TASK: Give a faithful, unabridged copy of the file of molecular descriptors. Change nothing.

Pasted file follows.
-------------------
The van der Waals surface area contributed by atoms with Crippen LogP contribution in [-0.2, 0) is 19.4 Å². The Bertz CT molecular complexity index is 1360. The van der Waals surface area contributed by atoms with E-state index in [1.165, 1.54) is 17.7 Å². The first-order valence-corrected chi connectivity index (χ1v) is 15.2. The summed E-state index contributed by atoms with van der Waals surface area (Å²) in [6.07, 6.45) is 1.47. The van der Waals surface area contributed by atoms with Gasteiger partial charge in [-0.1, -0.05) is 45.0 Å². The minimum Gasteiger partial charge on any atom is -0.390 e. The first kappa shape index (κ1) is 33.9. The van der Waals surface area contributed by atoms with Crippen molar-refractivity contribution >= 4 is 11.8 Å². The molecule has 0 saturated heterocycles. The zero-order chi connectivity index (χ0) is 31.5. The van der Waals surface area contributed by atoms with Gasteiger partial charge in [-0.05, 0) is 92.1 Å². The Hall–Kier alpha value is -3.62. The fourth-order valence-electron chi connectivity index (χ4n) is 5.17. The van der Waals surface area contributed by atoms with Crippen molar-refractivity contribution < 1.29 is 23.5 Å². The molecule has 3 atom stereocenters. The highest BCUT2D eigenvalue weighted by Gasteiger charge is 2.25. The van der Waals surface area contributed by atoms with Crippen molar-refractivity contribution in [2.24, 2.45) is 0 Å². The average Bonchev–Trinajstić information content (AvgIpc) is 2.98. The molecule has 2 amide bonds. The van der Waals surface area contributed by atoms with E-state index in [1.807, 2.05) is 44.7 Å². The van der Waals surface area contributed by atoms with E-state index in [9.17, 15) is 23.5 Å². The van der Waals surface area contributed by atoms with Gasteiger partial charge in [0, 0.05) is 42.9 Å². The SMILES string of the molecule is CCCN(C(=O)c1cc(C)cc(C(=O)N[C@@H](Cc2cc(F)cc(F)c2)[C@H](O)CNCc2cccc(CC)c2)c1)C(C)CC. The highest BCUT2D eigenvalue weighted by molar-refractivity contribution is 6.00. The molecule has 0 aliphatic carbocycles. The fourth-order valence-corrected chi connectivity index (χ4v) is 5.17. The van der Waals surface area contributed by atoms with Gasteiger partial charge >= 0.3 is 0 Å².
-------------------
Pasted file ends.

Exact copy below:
The van der Waals surface area contributed by atoms with Crippen LogP contribution in [-0.2, 0) is 19.4 Å². The Bertz CT molecular complexity index is 1360. The van der Waals surface area contributed by atoms with E-state index in [1.165, 1.54) is 17.7 Å². The first-order valence-corrected chi connectivity index (χ1v) is 15.2. The summed E-state index contributed by atoms with van der Waals surface area (Å²) in [6.07, 6.45) is 1.47. The van der Waals surface area contributed by atoms with Gasteiger partial charge in [-0.1, -0.05) is 45.0 Å². The minimum Gasteiger partial charge on any atom is -0.390 e. The first kappa shape index (κ1) is 33.9. The van der Waals surface area contributed by atoms with Crippen molar-refractivity contribution >= 4 is 11.8 Å². The molecule has 0 saturated heterocycles. The zero-order chi connectivity index (χ0) is 31.5. The van der Waals surface area contributed by atoms with Gasteiger partial charge in [-0.05, 0) is 92.1 Å². The Hall–Kier alpha value is -3.62. The fourth-order valence-electron chi connectivity index (χ4n) is 5.17. The van der Waals surface area contributed by atoms with Crippen molar-refractivity contribution < 1.29 is 23.5 Å². The molecule has 3 atom stereocenters. The highest BCUT2D eigenvalue weighted by Gasteiger charge is 2.25. The van der Waals surface area contributed by atoms with Crippen molar-refractivity contribution in [2.24, 2.45) is 0 Å². The average Bonchev–Trinajstić information content (AvgIpc) is 2.98. The molecule has 2 amide bonds. The van der Waals surface area contributed by atoms with E-state index in [1.807, 2.05) is 44.7 Å². The van der Waals surface area contributed by atoms with E-state index in [9.17, 15) is 23.5 Å². The van der Waals surface area contributed by atoms with Gasteiger partial charge in [0, 0.05) is 42.9 Å². The SMILES string of the molecule is CCCN(C(=O)c1cc(C)cc(C(=O)N[C@@H](Cc2cc(F)cc(F)c2)[C@H](O)CNCc2cccc(CC)c2)c1)C(C)CC. The highest BCUT2D eigenvalue weighted by molar-refractivity contribution is 6.00. The molecule has 0 aliphatic carbocycles. The fourth-order valence-corrected chi connectivity index (χ4v) is 5.17. The van der Waals surface area contributed by atoms with Gasteiger partial charge >= 0.3 is 0 Å².